Was this review helpful to you? Yes No


21 of 23 people found the following review helpful
5.0 out of 5 stars Enjoyable historic novel - Mad Men world revisited, 24 April 2011
By 
Angus Jenkinson "angusjenkinson" (Cambridgeshire, England) - See all my reviews
(VINE VOICE)    (REAL NAME)   
This review is from: The Best of Everything (Paperback)
Rona Jaffe's original 1958 novel charts a world before the 60s upended society, before the pill, before feminism took hold, but not before sex and sexual politics. Now relaunched to take advantage of its placing in an early Mad Men episode, when Don Draper admires the book, it has a Mills and Boon feel (all the clichés of handsome virile men and sensual women), but it also (unwittingly) documents a departed society, when beatniks and rock and roll were the exception to a life in which (many, most) women married to be looked after and men provided (as well as, it would seem, groped). So, it counts as a good historical novel as well as romcom.

The heroine is Caroline Bender, a graduate of Radcliffe College. She does not follow her mother's matrimonial advice advice ('Don't let boys touch you'), nor her career advice ('Join the Radcliffe Club'). Instead, she gets a job in the trendy world of publishing. along with her three colleagues, where they hazard a world of roving eyes, search for a mate and the good life (rather graphically described for 1958), follow career aspirations, and navigate office politics.

It's an entertaining read, not just as a narrative but as a picture of how the world was then perceived. For this you also need the 2011 edition, which is published with many of the original reviews - they paint a further picture of reaction to what was then a rather a controversial novel.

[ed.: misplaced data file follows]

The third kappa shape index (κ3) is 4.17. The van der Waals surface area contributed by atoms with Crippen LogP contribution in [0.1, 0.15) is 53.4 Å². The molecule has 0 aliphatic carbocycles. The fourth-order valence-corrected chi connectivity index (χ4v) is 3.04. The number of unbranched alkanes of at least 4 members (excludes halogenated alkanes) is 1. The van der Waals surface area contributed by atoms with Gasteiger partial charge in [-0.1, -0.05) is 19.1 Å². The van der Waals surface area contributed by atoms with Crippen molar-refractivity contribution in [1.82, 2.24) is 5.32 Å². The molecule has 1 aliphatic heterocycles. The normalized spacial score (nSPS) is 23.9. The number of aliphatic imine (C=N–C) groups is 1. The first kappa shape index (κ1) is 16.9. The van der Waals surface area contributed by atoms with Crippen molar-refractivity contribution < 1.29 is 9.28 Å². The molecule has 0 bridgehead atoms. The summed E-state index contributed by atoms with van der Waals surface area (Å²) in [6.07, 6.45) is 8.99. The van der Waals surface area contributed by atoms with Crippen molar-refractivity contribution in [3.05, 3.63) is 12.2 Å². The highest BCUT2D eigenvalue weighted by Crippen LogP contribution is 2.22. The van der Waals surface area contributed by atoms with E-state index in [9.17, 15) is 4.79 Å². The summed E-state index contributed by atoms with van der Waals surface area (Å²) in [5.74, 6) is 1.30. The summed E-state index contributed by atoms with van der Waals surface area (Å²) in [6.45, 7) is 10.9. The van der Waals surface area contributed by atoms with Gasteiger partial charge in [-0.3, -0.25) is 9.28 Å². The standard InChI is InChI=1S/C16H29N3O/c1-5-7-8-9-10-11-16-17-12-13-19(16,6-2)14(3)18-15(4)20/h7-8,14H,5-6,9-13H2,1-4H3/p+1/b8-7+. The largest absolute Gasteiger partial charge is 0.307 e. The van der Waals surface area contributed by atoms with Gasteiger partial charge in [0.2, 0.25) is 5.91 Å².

Enjoyable
Help other customers find the most helpful reviews 
Was this review helpful to you? Yes No


11 of 12 people found the following review helpful
5.0 out of 5 stars Fab book! Love Mad Men? Love this book!, 12 May 2011
By 
elsie purdon "reads too much" (dorset uk) - See all my reviews
(TOP 500 REVIEWER)    (VINE VOICE)   
This review is from: The Best of Everything (Paperback)
Customer review from the Amazon Vine Programme (What's this?)
I love this book.
I first read it back in the 70's and loved it then too. I had forgotten about it until I was watching early episodes of Mad Men. I knew that I was reminded of a book, but what was it? The answer was provided in a flashback sequence in the fourth series when we see Don reading the book.
I am sure that the writer of Mad Men must have been informed by the novel and so was paying homage. A neat thank you.
There are four main characters, all women......kind of a "Sex And The City" for the 50's. (That is decade not age group!).
Barbara is a single mum living with her mother after the early break up of her marriage. Caroline was jilted while engaged, she puts her energies instead into a new job which begins to blossom into a career.
Greggs is madly in love, too much so, she has kind of lost herself.
April has come to New York naive and innocent and gets caught up with the excitement of the big city.
The four women all work at a publishing company in New York, which is how they all come to know each other.
They are all sympathetic characters. While the stories are very 1950's the women are not so different from all young women. There is much to identify with even if life is very different now for women.